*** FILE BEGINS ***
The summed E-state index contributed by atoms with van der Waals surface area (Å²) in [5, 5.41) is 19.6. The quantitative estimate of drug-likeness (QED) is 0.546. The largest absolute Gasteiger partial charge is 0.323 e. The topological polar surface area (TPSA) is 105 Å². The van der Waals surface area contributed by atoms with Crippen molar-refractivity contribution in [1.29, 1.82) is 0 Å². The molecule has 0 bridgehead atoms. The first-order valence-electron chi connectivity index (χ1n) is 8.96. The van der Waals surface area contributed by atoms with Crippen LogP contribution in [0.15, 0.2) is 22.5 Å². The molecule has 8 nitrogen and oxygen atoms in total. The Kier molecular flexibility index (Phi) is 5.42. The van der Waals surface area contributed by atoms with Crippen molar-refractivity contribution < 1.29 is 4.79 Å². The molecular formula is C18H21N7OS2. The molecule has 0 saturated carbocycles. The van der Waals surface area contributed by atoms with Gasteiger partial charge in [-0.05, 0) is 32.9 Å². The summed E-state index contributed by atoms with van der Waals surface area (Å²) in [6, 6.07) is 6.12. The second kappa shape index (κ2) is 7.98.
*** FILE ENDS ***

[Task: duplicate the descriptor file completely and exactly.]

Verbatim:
The summed E-state index contributed by atoms with van der Waals surface area (Å²) in [5, 5.41) is 19.6. The quantitative estimate of drug-likeness (QED) is 0.546. The largest absolute Gasteiger partial charge is 0.323 e. The topological polar surface area (TPSA) is 105 Å². The van der Waals surface area contributed by atoms with Crippen molar-refractivity contribution in [1.29, 1.82) is 0 Å². The molecule has 0 bridgehead atoms. The first-order valence-electron chi connectivity index (χ1n) is 8.96. The van der Waals surface area contributed by atoms with Crippen LogP contribution in [0.15, 0.2) is 22.5 Å². The molecule has 8 nitrogen and oxygen atoms in total. The Kier molecular flexibility index (Phi) is 5.42. The van der Waals surface area contributed by atoms with Crippen molar-refractivity contribution < 1.29 is 4.79 Å². The molecular formula is C18H21N7OS2. The molecule has 0 saturated carbocycles. The van der Waals surface area contributed by atoms with Gasteiger partial charge in [-0.05, 0) is 32.9 Å². The summed E-state index contributed by atoms with van der Waals surface area (Å²) in [6, 6.07) is 6.12. The second kappa shape index (κ2) is 7.98.